Rheumatoid arthritis is different from osteoarthritis, the common arthritis that often comes with older age. RA can affect body parts besides joints, such as your eyes, mouth and lungs. RA is an autoimmune disease, which means the arthritis results from your immune system attacking your body's own tissues.

No one knows what causes rheumatoid arthritis. Genes, environment and hormones might contribute. Treatments include medicine, lifestyle changes and surgery. These can slow or stop joint damage and reduce pain and swelling.

NIH: National Institute of Arthritis and Musculoskeletal and Skin Diseases

About Autoimmune Diseases (MedlinePlus)

Your body's immune system protects you from disease and infection. But if you have an autoimmune disease, your immune system attacks healthy cells in your body by mistake. Autoimmune diseases can affect many parts of the body. These diseases tend to run in families. Women - particularly African-American, Hispanic-American, and Native-American women - have a higher risk for some autoimmune diseases.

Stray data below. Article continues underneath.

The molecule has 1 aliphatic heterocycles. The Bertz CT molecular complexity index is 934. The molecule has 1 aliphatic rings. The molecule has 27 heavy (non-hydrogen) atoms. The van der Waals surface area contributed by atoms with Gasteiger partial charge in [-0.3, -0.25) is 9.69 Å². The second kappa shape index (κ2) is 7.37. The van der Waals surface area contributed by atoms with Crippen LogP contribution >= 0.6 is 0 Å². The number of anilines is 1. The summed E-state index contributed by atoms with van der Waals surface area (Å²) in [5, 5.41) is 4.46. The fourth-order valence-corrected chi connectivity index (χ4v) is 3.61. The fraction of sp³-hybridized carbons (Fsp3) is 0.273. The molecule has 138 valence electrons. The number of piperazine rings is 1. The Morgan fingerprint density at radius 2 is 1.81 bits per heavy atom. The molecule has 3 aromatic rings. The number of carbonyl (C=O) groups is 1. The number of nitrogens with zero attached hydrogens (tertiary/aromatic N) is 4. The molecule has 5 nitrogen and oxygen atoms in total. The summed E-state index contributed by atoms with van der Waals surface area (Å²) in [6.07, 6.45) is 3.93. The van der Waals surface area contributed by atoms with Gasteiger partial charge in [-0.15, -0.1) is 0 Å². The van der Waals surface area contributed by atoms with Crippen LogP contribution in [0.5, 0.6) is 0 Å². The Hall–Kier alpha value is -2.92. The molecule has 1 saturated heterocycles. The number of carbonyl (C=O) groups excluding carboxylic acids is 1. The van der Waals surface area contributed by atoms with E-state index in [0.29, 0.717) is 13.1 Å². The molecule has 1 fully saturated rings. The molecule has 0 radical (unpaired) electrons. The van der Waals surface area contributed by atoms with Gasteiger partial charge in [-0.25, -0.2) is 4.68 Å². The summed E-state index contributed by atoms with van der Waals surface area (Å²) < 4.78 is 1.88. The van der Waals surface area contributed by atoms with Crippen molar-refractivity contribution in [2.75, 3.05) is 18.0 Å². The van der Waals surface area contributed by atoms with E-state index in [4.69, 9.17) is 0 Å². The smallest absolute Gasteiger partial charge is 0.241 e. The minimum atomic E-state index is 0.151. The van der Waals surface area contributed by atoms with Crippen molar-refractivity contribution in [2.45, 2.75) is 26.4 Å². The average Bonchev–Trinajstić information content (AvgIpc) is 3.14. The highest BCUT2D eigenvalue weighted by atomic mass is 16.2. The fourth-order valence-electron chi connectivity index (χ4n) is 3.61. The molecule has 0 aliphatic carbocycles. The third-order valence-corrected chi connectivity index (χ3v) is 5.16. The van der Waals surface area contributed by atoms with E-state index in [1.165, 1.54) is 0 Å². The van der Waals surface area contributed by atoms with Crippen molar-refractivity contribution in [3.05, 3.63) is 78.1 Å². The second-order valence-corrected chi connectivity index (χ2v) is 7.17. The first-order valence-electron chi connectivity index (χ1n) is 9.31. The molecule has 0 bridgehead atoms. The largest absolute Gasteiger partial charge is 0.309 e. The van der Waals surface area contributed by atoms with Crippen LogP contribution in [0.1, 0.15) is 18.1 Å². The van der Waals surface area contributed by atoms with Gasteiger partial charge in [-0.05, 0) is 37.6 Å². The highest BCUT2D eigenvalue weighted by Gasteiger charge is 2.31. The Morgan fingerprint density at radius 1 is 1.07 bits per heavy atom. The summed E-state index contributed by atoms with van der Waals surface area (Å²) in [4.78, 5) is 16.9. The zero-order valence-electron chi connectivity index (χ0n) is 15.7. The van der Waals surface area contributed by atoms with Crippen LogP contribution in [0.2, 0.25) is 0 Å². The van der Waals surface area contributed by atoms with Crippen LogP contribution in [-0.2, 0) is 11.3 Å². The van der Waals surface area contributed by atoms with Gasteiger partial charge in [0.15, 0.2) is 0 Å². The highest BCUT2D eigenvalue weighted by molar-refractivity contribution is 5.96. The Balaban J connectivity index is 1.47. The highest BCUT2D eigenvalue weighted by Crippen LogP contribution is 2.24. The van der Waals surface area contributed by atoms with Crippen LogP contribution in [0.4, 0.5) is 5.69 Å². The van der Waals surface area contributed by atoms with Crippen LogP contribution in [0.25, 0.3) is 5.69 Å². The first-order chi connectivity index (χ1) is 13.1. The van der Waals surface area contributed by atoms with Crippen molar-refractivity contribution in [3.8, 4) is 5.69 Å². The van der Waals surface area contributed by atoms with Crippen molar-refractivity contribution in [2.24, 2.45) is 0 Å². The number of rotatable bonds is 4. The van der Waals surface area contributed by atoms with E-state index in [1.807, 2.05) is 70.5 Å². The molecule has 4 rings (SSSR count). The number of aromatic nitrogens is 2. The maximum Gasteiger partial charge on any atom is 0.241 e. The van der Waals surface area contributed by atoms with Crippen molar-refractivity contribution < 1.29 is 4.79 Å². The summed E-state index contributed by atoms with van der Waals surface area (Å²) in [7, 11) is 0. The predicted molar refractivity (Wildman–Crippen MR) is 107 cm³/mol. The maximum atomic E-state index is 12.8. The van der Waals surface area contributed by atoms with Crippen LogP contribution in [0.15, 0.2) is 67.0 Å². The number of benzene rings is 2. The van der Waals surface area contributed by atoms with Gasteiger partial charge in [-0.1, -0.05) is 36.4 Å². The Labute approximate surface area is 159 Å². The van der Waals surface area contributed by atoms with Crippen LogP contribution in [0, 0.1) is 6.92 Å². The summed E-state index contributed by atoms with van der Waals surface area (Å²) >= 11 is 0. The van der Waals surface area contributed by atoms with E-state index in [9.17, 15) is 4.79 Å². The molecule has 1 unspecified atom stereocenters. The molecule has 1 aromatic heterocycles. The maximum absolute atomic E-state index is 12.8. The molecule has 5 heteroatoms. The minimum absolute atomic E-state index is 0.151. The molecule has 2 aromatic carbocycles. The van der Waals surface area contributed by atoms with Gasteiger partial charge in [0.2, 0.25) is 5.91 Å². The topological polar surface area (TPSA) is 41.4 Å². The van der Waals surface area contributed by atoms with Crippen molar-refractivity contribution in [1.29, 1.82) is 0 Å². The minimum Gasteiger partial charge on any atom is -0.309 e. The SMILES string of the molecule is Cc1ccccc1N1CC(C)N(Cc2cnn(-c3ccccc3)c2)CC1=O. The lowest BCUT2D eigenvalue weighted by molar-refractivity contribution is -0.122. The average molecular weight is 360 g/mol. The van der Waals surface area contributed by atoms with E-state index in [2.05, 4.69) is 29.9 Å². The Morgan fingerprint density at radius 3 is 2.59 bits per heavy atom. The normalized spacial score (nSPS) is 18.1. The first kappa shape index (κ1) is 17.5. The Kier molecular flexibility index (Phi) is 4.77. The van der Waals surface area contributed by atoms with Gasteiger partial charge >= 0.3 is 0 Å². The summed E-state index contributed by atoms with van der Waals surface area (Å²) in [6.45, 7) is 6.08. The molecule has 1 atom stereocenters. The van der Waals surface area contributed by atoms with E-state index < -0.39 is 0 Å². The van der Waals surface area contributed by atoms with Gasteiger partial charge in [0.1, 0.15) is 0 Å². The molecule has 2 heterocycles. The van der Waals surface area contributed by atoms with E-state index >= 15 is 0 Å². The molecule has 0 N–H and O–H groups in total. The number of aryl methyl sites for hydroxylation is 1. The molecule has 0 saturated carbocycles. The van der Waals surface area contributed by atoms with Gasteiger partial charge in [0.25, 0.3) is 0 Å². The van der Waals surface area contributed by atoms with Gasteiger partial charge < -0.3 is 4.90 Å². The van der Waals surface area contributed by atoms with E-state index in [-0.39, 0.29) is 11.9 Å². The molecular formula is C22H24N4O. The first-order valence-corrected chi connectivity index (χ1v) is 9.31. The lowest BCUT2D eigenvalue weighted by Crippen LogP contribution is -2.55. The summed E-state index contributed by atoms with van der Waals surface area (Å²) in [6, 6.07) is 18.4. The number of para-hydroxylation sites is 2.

There are more than 80 types of autoimmune diseases, and some have similar symptoms. This makes it hard for your health care provider to know if you really have one of these diseases, and if so, which one. Getting diagnosed can be frustrating and stressful. In many people, the first symptoms are being tired, muscle aches and low fever.

The diseases may also have flare-ups, when they get worse, and remissions, when they all but disappear. The diseases do not usually go away, but symptoms can be treated.

National Institute of Arthritis and Musculoskeletal and Skin Diseases

 

> Medical Malpractice,

> Nursing Home Abuse,

> Personal Injury

Our Experienced Lawyers Can Help

Beth Janicek, Board Certified Personal Injury Attorney"We win because we care, we prepare and we have no fear," Beth Janicek, board certified personal injury attorney

 

Free Consultation on your case.

Call Now Toll Free

1-877-795-3425

or Send Email

More at our Website

 

 

Search for more about this topic on SeniorJournal.com

Google Web SeniorJournal.com

Keep up with the latest news for senior citizens, baby boomers

 

Click to More Senior News on the Front Page

Copyright: SeniorJournal.com

    

 

Published by New Tech Media - www.NewTechMedia.com

Other New Tech Media sites include CaroleSutherland.com, BethJanicek.com, SASeniors.com, DrugDanger.com, etc.